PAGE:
Gavino said that some people with VA health care decide to go with a Medicare Advantage Plan, which includes Parts A and B, and typically D. These plans often come with extras such as dental and vision coverage, or gym memberships.
"Some of those plans have a low or no premium," Gavino said. "If you never want to use the plan, you don't have to."
This would mean that it costs nothing unless you use it and face a deductible or copay (or both), depending on the particulars of the plan. You'd also have an out-of-pocket maximum.
Meanwhile, some people with VA health care who sign up for Medicare Parts A and B decide to get a Medigap policy instead of an Advantage Plan (you cannot have both).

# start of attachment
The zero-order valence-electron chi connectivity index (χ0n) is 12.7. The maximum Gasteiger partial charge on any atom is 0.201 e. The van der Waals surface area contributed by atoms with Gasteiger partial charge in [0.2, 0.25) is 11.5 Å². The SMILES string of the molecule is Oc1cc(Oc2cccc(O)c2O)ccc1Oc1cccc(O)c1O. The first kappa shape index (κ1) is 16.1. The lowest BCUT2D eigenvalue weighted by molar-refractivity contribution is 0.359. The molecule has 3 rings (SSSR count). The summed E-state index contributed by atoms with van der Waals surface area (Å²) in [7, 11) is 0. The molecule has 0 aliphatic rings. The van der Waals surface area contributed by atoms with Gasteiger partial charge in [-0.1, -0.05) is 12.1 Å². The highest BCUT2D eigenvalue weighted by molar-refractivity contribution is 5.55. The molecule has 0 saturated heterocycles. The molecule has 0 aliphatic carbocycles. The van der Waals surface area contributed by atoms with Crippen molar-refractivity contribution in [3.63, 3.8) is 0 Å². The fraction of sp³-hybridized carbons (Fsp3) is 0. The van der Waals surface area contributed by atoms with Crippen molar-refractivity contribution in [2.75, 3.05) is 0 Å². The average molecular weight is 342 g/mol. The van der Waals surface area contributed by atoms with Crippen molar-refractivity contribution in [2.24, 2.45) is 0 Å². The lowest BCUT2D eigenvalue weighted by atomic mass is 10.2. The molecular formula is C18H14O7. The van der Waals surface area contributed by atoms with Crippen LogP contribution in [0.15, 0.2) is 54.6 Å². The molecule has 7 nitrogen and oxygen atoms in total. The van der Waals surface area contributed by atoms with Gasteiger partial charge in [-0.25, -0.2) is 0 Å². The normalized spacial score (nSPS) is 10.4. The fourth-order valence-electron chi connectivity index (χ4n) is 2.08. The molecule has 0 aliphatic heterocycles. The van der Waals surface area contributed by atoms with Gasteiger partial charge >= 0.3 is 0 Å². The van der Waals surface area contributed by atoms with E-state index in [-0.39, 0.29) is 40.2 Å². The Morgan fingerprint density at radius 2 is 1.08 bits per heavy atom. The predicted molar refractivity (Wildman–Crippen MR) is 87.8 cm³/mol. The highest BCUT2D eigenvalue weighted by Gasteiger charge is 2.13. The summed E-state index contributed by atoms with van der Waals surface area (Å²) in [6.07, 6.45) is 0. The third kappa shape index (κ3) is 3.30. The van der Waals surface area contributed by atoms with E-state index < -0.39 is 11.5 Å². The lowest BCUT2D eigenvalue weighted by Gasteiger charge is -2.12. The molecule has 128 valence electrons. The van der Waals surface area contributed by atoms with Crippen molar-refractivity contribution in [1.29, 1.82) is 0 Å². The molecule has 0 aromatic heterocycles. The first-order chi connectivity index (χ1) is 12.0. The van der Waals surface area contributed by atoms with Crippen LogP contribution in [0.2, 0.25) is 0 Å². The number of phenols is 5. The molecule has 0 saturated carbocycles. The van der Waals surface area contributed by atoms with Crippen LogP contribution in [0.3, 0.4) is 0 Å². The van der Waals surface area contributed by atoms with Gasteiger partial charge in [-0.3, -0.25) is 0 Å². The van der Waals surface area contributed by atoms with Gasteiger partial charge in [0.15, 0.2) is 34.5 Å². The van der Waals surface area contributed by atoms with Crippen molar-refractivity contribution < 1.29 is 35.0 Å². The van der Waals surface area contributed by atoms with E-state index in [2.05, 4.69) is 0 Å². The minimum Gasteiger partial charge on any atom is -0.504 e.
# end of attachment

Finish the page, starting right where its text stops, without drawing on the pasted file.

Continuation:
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This type of supplemental insurance helps cover the cost of deductibles, copays and coinsurance associated with Medicare.
However, you only get six months to purchase a Medigap policy without an insurance company nosing through your health history and deciding whether to insure you. This "guaranteed-issue" period starts when you first sign up for Medicare.
After that window, unless your state allows special exceptions, you have to go through medical underwriting. And depending on your health, that process could cause the Medigap insurer to charge you more or deny coverage altogether.
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